Could Potentially Be More Dangerous Than the Infamous Heartbleed!
A major vulnerability, CVE-2014-6271, has been spreading rapidly and impacting a wide range of businesses. CVE-2014-6271, also known as “shellshock,” impacts “bash” software, which is used in most business computers. According to some researchers, shellshock could potentially be more dangerous than heartbleed, the open/SSL bug that had most business owners in a state of panic about their security a few months ago!
So how does the shellshock vulnerability work? Well, the vulnerability allows attackers to inject their own malicious code into bash, a command line interface that connects users to Unix-based systems. Once the attacker injects malicious code into bash, they’re able to:
- Access sensitive information.
- Steal business data.
- Execute code to slow performance.
While bash was written over 30 years ago, it’s transformed into one of the most widely used utilities in the business environment. In fact, OS X, Linux, Windows, and Android often run bash. In addition, web servers commonly run bash as well; which means the vulnerability puts a lot of businesses at risk.
Chances Are, Most of Your Systems Are Running Bash – Don’t Forget to Apply the Latest Security Patches & Bug Fixes on All of Your Workstations!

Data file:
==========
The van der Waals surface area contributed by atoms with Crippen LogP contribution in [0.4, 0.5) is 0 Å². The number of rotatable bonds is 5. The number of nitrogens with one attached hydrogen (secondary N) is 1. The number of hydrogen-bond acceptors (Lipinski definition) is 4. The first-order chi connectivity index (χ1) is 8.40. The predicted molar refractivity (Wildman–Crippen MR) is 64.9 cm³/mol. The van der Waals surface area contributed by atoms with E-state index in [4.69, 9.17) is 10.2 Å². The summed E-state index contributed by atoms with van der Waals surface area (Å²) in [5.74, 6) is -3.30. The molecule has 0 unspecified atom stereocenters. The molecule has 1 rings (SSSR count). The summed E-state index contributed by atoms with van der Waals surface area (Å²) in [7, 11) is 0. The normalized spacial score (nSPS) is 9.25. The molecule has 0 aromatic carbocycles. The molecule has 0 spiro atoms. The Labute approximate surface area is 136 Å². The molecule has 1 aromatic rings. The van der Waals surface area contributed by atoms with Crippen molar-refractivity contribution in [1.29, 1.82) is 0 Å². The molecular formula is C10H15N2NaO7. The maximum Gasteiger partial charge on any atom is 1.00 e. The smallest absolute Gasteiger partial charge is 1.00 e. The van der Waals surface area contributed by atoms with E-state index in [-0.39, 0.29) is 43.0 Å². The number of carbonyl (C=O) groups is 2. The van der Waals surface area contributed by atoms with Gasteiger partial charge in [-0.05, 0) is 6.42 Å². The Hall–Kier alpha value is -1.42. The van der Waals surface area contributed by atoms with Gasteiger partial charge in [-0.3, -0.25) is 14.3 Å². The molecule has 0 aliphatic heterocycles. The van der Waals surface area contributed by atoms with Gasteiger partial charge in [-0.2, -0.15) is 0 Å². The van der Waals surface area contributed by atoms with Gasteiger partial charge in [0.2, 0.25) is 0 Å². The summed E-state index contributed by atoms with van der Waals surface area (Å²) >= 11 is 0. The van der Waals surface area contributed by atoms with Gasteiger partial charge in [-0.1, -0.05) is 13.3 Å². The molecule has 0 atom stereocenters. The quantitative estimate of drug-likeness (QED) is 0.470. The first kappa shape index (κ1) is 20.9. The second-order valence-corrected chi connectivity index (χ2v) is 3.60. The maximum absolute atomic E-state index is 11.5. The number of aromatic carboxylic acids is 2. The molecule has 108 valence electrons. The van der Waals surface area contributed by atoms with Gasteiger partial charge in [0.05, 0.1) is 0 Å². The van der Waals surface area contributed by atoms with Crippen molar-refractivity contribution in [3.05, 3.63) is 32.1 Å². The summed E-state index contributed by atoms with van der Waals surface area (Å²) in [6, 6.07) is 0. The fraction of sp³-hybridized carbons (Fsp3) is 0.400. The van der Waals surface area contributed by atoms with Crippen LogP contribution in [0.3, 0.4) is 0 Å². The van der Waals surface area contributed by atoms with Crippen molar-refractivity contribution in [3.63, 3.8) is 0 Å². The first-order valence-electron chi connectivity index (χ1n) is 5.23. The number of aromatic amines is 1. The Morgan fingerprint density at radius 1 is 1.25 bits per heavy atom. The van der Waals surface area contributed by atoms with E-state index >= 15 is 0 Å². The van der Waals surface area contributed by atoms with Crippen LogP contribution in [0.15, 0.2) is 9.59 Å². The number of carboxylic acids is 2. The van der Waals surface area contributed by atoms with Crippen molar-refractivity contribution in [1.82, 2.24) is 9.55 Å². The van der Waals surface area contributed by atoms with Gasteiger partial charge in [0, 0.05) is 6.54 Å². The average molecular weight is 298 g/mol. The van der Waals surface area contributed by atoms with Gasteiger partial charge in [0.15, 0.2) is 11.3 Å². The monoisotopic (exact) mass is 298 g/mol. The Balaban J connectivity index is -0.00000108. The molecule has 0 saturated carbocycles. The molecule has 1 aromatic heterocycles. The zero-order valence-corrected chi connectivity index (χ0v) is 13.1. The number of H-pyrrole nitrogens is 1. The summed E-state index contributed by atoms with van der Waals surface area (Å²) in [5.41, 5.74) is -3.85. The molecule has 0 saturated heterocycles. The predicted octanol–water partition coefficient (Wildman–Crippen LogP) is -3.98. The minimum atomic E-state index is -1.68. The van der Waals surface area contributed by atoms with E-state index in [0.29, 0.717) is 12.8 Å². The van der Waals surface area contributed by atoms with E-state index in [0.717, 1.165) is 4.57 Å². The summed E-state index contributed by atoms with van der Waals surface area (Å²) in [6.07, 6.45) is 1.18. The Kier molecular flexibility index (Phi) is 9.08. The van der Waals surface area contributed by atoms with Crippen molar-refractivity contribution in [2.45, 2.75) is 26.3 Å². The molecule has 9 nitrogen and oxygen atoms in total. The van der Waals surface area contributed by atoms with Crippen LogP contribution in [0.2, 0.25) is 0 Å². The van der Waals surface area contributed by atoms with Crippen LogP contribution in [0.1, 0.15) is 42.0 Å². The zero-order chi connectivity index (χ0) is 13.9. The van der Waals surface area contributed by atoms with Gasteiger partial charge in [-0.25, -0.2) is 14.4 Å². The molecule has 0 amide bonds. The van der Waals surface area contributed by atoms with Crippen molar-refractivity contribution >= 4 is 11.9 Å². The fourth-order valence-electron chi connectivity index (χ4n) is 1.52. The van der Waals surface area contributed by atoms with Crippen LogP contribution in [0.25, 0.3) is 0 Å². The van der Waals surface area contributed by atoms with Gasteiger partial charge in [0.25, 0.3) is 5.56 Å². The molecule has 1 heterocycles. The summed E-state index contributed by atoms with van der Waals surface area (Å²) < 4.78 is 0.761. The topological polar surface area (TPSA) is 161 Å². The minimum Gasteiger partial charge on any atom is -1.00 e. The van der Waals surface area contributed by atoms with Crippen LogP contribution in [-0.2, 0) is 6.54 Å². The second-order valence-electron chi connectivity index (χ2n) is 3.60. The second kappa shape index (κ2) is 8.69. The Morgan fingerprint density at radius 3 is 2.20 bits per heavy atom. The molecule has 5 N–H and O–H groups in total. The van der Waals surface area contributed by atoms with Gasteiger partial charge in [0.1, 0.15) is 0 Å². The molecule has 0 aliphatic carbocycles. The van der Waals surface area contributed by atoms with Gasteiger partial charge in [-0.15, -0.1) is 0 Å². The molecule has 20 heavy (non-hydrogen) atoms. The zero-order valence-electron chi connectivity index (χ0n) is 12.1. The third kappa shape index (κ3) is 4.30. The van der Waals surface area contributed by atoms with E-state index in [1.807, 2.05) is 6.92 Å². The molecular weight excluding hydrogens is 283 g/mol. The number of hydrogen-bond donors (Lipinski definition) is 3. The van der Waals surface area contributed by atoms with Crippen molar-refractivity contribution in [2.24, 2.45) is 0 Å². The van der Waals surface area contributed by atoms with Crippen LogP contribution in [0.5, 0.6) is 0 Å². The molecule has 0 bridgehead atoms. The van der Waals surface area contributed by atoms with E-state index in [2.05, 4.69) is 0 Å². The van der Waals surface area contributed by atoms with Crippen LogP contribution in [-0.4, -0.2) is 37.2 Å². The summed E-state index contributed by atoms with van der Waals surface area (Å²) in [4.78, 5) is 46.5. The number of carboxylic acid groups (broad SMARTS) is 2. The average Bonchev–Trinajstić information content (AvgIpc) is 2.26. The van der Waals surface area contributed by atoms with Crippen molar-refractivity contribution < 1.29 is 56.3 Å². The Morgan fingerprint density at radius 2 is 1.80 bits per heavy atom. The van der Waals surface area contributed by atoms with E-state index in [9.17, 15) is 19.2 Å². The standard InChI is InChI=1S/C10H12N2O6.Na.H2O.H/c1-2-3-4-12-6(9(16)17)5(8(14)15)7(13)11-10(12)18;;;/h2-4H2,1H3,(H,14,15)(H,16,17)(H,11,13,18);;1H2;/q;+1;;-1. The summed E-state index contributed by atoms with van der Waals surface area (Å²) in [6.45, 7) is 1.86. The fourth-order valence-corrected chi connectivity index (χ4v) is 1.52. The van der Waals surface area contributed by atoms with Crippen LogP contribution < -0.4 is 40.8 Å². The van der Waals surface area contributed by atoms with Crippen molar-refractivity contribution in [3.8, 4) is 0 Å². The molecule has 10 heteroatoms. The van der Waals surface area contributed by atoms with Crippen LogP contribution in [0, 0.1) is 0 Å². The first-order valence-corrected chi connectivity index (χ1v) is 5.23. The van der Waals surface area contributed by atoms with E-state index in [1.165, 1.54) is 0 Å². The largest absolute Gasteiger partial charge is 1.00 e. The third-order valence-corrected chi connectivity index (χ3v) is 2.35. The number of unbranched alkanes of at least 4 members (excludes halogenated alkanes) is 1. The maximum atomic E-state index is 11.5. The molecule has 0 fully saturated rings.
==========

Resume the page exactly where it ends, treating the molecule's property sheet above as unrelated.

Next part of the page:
When it comes to vulnerabilities like shellshock, it’s fundamental to ensure you’re applying the latest security patches and bug fixes on all of your workstations; otherwise, you’re open to malware and viruses infecting your network. Aside from applying the latest security patches and bug fixes, what can be done to stay protected? Here’s a few ideas:
- Download legitimate anti-virus software and keep the software up-to-date, then make sure you’re scanning for viruses on a regular basis.
- Install a reliable firewall and make sure it’s configured properly to block unauthorized or dangerous traffic.
- Adjust your browser’s security settings to increase its ability to combat intrusions effectively.
According to Robert Graham, a Security Researcher, “While the known systems, like your web server, are patched, unknown systems remain unpatched. We saw that with the heartbleed bug, six months later, hundreds of thousands of systems remain vulnerable.”
He continued, “These systems are rarely things like web servers, but are more often things like Internet-enabled cameras. Internet-of-things devices, like video cameras, are especially vulnerable because a lot of their software is built from web-enabled bash scripts.”
Feeling concerned about shellshock? To learn more, or to schedule a no-obligation security assessment, give us a call at (613) 277-2312
or send us an email at firstname.lastname@example.org. Digivie is here to help you minimize the risk of an attack or infection.